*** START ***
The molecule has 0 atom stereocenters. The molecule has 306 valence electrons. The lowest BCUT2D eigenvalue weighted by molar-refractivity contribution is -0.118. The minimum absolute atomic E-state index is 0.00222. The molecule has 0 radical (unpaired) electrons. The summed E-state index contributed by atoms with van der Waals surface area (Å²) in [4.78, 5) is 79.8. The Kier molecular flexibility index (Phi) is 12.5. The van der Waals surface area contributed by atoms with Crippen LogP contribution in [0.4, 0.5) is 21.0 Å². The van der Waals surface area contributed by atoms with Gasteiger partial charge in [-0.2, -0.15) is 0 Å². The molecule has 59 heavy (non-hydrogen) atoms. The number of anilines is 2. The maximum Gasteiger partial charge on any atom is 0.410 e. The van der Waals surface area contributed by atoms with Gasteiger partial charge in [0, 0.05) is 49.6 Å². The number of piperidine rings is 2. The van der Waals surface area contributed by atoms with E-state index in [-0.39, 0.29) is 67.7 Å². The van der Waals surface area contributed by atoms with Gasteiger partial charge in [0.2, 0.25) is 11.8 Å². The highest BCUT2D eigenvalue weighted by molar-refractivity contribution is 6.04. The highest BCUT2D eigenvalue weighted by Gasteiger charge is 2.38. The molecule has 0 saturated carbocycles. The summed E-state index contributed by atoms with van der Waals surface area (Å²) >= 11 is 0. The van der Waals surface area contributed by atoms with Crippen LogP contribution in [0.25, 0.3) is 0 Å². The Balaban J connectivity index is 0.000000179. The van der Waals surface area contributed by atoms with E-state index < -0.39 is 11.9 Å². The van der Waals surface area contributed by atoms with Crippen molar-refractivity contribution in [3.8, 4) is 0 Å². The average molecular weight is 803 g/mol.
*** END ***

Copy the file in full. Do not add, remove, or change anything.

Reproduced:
The molecule has 0 atom stereocenters. The molecule has 306 valence electrons. The lowest BCUT2D eigenvalue weighted by molar-refractivity contribution is -0.118. The minimum absolute atomic E-state index is 0.00222. The molecule has 0 radical (unpaired) electrons. The summed E-state index contributed by atoms with van der Waals surface area (Å²) in [4.78, 5) is 79.8. The Kier molecular flexibility index (Phi) is 12.5. The van der Waals surface area contributed by atoms with Crippen LogP contribution in [0.4, 0.5) is 21.0 Å². The van der Waals surface area contributed by atoms with Gasteiger partial charge in [-0.2, -0.15) is 0 Å². The molecule has 59 heavy (non-hydrogen) atoms. The number of anilines is 2. The maximum Gasteiger partial charge on any atom is 0.410 e. The van der Waals surface area contributed by atoms with Gasteiger partial charge in [0, 0.05) is 49.6 Å². The number of piperidine rings is 2. The van der Waals surface area contributed by atoms with E-state index in [-0.39, 0.29) is 67.7 Å². The van der Waals surface area contributed by atoms with Gasteiger partial charge in [0.2, 0.25) is 11.8 Å². The highest BCUT2D eigenvalue weighted by molar-refractivity contribution is 6.04. The highest BCUT2D eigenvalue weighted by Gasteiger charge is 2.38. The molecule has 0 saturated carbocycles. The summed E-state index contributed by atoms with van der Waals surface area (Å²) >= 11 is 0. The van der Waals surface area contributed by atoms with Crippen LogP contribution in [0.25, 0.3) is 0 Å². The Balaban J connectivity index is 0.000000179. The van der Waals surface area contributed by atoms with E-state index < -0.39 is 11.9 Å². The van der Waals surface area contributed by atoms with Crippen molar-refractivity contribution in [3.8, 4) is 0 Å². The average molecular weight is 803 g/mol.